Risk-based Third Party Due Diligence
The fact that a bribe is paid by a third-party does not eliminate the potential for criminal or civil FCPA liability.
▪ Develop and document an investigative due diligence protocol that will assess the potential bribery and corruption risks associated with third parties such as vendors, consultants, suppliers, agents and joint venture partners.
▪ The nature and extent of the investigative due diligence should be based on the third party’s risk profile.
▪ The protocol should set forth the remedial steps that may be taken for those parties that represent an elevated risk of bribery and corruption, including, but not limited to escalated due diligence or the termination of the relationship.
▪ Types or Levels of Due diligence
▪ Basic: simple database checks
▪ Medium: more in-depth review
▪ High: reputation checks, site visits, forensic review of financial statements, and investigative procedures outside the US
Clear, Practical, Current, And Accessible Policies And Procedures
▪ There should be a clearly articulated policy against bribery and corruption that enforces a tone of compliance from the board and management.
▪ Procedures and processes that clearly set forth permitted and prohibited conduct, supervisory and compliance approvals for certain conduct and documentation of such approvals.
Documenting a Detailed Multi-year Compliance Plan
▪ Companies must embed anti-bribery policies and procedures throughout the business. “Paper compliance” is insufficient. Companies should consider establishing an implementation strategy detailing the rollout of these policies and procedures:
▪ Who bears responsibility for program implementation;
▪ How to communicate the policies and procedures internally and externally;
▪ The content and nature of anti-bribery training and how to roll it out effectively;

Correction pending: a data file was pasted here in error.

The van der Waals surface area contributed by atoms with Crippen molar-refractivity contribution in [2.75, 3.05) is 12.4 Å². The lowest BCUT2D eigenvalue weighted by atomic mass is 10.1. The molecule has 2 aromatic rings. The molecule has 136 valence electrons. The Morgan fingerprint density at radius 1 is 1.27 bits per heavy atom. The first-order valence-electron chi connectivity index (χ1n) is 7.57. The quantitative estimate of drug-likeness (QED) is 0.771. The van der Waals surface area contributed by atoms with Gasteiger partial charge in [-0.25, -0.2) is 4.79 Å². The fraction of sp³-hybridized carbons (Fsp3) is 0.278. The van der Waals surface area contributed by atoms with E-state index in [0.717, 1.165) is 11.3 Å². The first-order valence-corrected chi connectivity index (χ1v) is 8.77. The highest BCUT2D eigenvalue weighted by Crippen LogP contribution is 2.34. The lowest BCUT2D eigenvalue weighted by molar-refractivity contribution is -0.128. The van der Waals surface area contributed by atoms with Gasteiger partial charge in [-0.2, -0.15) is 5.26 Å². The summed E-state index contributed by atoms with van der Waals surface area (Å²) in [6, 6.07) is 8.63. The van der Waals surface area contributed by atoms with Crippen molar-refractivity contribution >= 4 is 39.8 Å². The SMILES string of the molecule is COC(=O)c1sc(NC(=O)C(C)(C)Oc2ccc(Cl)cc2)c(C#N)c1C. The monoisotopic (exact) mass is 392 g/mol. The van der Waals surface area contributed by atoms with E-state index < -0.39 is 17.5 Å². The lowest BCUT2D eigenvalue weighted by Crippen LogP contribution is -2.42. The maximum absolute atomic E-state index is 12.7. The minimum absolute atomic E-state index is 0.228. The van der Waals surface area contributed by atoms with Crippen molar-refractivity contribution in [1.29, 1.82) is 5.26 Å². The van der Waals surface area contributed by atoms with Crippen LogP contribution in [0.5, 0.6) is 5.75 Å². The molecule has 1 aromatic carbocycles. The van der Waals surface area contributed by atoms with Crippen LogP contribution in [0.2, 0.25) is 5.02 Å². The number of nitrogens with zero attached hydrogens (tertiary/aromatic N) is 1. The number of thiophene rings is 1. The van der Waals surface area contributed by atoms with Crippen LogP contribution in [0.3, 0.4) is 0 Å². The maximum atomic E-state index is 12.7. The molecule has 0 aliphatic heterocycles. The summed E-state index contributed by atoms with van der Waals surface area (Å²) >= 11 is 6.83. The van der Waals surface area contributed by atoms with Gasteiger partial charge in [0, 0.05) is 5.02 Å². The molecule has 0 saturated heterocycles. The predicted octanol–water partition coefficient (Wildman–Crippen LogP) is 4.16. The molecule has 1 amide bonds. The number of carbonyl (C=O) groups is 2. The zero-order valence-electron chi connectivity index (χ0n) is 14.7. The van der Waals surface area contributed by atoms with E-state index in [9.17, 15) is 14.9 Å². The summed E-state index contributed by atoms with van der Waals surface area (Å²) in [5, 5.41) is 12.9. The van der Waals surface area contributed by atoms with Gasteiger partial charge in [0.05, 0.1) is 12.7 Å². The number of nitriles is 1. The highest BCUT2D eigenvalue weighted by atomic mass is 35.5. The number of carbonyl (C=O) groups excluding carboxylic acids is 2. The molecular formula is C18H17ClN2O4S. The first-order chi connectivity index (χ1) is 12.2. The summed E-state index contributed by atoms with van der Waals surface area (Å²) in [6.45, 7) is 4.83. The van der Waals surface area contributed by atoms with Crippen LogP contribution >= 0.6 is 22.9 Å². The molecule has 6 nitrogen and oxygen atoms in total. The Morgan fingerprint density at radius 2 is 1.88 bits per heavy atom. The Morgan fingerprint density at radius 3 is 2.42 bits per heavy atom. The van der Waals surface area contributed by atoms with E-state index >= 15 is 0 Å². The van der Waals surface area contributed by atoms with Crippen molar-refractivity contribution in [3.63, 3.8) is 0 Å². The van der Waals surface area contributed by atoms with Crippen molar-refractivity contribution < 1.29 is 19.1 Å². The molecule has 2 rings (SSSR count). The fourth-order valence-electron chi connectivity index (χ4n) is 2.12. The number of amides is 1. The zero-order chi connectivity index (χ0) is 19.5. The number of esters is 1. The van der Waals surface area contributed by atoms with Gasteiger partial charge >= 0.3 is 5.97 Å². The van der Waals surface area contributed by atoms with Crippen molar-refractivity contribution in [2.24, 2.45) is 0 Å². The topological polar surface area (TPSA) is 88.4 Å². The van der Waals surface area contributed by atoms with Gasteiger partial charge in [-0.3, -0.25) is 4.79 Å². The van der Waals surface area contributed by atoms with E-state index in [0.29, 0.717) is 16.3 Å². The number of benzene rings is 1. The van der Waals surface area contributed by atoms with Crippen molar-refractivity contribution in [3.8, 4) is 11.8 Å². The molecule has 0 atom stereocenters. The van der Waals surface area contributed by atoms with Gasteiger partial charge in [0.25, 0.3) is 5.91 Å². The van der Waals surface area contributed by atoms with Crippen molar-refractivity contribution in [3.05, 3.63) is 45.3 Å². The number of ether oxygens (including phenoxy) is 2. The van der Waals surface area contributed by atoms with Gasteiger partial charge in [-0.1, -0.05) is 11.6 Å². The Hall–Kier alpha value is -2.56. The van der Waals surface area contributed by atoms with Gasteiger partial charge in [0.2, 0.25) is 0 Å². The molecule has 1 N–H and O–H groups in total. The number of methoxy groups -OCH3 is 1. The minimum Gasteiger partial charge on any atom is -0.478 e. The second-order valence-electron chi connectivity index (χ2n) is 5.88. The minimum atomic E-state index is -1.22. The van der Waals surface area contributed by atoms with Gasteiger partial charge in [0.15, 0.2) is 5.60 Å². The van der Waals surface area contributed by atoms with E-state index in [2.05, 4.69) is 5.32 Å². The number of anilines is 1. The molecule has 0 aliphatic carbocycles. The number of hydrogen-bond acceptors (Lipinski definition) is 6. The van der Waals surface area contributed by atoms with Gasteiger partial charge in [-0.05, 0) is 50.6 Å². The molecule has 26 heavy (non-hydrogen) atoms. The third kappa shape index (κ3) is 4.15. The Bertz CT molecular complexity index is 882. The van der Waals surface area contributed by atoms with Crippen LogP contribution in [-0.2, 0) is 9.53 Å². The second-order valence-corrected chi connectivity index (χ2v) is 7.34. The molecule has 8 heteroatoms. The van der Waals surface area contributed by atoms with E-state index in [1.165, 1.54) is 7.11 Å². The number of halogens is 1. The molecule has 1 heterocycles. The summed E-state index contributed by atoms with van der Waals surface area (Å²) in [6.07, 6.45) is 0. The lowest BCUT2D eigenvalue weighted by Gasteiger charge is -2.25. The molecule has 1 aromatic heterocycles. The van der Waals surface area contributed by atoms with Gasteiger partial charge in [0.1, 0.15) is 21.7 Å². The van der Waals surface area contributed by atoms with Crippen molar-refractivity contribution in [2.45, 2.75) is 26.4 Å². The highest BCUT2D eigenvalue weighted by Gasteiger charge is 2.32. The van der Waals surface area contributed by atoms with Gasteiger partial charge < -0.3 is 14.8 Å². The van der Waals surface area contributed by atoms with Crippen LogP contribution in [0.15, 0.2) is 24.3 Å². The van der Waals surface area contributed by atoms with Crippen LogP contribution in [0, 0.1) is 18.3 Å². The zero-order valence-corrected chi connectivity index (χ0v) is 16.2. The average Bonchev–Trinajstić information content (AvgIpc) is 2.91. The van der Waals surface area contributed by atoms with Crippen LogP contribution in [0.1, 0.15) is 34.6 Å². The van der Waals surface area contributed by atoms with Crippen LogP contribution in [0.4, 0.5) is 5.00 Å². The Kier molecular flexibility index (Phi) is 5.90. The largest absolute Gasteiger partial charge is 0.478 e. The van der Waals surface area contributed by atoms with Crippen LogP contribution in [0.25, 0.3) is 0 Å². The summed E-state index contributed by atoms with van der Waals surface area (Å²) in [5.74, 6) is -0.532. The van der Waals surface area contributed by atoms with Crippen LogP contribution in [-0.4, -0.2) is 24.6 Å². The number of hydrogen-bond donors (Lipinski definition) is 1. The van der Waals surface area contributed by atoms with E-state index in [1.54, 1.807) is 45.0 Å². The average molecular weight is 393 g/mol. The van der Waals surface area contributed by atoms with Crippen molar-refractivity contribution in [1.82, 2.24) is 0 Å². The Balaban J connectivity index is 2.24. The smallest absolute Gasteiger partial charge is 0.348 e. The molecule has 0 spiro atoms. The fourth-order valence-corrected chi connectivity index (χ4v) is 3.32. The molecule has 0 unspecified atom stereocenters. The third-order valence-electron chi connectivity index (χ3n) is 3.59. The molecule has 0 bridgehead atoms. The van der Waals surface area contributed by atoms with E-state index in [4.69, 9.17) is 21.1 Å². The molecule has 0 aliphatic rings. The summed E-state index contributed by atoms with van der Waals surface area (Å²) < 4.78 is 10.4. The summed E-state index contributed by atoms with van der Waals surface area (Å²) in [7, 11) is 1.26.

▪ How senior management will monitor the program’s implementation;
▪ Whether and how the company will use external assurance processes;
▪ The processes for monitoring compliance;
▪ The implementation timetable;
▪ An explicit statement of penalties for violating relevant anti-bribery policies and procedures;
▪ The date of the program’s next review; and
▪ A decision on whether to require or suggest that business partners take part in anti-corruption training courses.
Warning! “Paper Compliance” is insufficient echoes warnings issued numerous times by US enforcement officials. Indeed, US Deputy Attorney General Mark Filip’s famous 2008 memorandum on prosecuting business organizations explicitly cautions that a mere “paper program,” lacking the necessary design, implementation, and review, will not protect a company from prosecution.
Appropriate Disciplinary Procedures To Address Violations
▪ Appropriate disciplinary procedures to address, among other things, violations of FCPA, UK Bribery Act, and other applicable anti-corruption laws or compliance code by directors, agents and business partners.
Ensuring Robust Monitoring and Review (Utilizing Internal Audit)
▪ Develop and document processes and/or controls to periodically assess the effectiveness of the compliance program and potential vulnerabilities and monitor for employee compliance.
▪ Such processes may include periodic testing and validation, review of available metrics and design of self-assessment forms and exercises.
▪ Develop training materials that clearly and concisely interpret applicable legal, regulatory, policy and procedural requirements as well as the possible ramifications associated with non-compliance. The training materials should be reviewed periodically to ensure their continued adequacy.